A minimum level (2 percent, 4 percent) of wildland values (intrinsic and human instrumental) need max¬imizing (at 98 to 2, 96 to 4 odds), opposing a maxi max principle (maximum consumption increasing from 96 percent to 98 percent to 100 percent our available acreage to raise our already high standards of living). That 2 to 4 percent surfeit is a few more pounds on already fat people, who need the rigorous leanness that disciplined exposure to wilderness can give. Considering probable economic productivity rather than acreage, there is no reason to think that, on average, U. S. itizens would be even 1 percent bet¬ter off if all the wildlands were sacrificed. From this viewpoint the odds are 99 to 1 that the sacrifice of wildness makes sense in terms of economic gain at the cost of the other values lost. From here on, any loss of wilderness is likely to be a tragedy. The areas richest in resources have long since been domesti¬cated, and sacrificing the remaining wildlands is scraping the bottom of the barrel, a matter of diminishing marginal returns (notwithstanding newly developed technologies), although from other points of view the value destruction would be enormous.
Public lands, often left over from the public domain in the West or reacquired after marginal use in the East, tend not to be eco¬nomically productive in agriculture, timber, or minerals. The diagram yields prima facie rules. For exceptions, the burden of proof is on the dissenter. On remnant wildlands the odds are that the sacrifice of wild values will not both contribute to long term human goods and be justified.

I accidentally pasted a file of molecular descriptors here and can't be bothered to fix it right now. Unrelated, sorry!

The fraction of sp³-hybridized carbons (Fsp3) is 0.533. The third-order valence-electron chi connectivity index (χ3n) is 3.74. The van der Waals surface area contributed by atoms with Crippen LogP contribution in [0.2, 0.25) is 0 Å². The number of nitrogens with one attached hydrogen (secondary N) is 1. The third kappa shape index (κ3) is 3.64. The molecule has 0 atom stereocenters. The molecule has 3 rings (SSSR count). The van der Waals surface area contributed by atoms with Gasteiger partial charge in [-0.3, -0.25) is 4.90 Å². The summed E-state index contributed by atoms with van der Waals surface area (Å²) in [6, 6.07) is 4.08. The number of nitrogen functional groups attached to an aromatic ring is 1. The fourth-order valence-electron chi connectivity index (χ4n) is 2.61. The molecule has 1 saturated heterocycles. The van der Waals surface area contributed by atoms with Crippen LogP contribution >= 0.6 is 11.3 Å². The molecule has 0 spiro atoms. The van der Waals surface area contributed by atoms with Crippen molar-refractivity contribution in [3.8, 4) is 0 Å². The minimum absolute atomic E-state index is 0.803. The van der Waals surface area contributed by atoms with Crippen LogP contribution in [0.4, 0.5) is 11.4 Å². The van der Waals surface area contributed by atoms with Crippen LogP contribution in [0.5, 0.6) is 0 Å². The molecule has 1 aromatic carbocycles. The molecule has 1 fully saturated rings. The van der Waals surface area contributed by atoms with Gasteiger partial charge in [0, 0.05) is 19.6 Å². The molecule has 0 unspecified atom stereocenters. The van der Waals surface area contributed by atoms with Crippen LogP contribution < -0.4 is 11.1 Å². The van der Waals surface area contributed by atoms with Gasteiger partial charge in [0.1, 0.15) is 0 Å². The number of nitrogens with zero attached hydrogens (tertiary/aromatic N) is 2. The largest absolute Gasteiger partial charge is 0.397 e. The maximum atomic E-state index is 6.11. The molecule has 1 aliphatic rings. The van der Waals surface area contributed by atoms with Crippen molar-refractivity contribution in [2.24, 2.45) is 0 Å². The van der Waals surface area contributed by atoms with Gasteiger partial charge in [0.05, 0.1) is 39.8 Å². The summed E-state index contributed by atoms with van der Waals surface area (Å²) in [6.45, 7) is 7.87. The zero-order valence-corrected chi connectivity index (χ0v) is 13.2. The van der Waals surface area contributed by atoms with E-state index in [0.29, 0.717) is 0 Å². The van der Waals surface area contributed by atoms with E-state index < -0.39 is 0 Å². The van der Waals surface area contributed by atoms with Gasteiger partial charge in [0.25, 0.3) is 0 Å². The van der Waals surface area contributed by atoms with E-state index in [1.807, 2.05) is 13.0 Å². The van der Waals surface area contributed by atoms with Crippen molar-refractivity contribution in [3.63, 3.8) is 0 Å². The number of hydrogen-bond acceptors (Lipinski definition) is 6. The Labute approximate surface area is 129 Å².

The wilder and rarer the land, the lower the probability that any consumptive economic use will override other values. Virgin forests will stay intact. The demand for wilderness is increasing quite as rapidly as the demand for timber. The latter can be satisfied on private lands; the former cannot. On particular occasions the saving of an endangered species (the California condor) might provide insufficient social and personal benefits and such high costs that one could plead an exception ($3. million annually: $2 million in oil and gas left underground and $1 million in phosphate left unmined but all retrievable later; $0. 2 million spent in research and management) . 4 Nevertheless, the policy sets the presumptions, as in the Endangered Species Act, which mandates the preservation of species and permits only rare exceptions. To abandon a life form because of the economic costs, or in order to secure market goods, or to satisfy personal or social